Bearers of Culture: Images of Veiling in Marjane Satrapi’s Persepolis

Esmaeil Zeiny Jelodar, Noraini Md. Yusof, Khalil Mahmoodi


Much ink has been spilled on the history of veiling, reveiling, and unveiling in various parts of the Muslim world, particularly in Iran. However, little mention is given in most scholarly works as to how it affects women and its ramifications in society. By examining the history of veiling in Iran and the study of veiling as represented in Marjane Satrapi’s memoir, Persepolis, this paper sheds light on the ramifications of forced unveiling and veiling, and it also enlightens the readers to how the Iranian women became the yardstick with which the country’s progress is measured. We argue that, the two Acts of Unveiling and Veiling have been a mechanism in the service of patriarchy which created division, conflict and segregation amongst women. We also argue that unlike the public perception that veiling is a phenomenon for Islamic hegemony and a heritage of Arab conquest, Persian women have used veiling centuries before the emergence of Islam, and in modern Iran, voluntary veiling can be used as a cultural sign of anti-imperialism.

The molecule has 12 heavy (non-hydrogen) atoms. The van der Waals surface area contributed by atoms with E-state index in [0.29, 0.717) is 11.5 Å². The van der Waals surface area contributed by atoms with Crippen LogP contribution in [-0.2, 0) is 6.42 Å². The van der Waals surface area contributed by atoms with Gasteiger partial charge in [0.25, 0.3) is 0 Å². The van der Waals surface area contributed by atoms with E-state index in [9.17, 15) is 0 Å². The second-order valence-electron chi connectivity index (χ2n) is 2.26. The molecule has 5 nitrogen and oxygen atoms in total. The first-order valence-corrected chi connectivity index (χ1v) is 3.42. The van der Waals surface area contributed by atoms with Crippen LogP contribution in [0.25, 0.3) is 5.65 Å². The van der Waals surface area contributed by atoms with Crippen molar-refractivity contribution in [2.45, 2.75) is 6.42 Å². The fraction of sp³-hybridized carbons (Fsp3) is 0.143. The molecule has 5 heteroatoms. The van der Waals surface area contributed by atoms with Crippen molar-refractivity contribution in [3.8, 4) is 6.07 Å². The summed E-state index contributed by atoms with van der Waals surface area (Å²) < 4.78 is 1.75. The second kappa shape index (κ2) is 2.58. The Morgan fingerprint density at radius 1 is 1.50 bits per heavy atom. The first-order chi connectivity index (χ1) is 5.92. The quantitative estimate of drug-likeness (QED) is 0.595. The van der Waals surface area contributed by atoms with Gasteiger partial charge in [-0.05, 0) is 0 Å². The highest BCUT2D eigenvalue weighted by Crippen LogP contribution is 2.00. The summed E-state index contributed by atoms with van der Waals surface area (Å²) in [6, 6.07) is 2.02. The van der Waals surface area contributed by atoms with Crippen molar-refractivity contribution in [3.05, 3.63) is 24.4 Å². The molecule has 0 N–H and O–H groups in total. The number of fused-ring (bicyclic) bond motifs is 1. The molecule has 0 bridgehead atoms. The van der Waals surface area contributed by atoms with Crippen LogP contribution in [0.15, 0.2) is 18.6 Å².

Full Text:



  • There are currently no refbacks.




eISSN : 2550-2247

ISSN : 0128-5157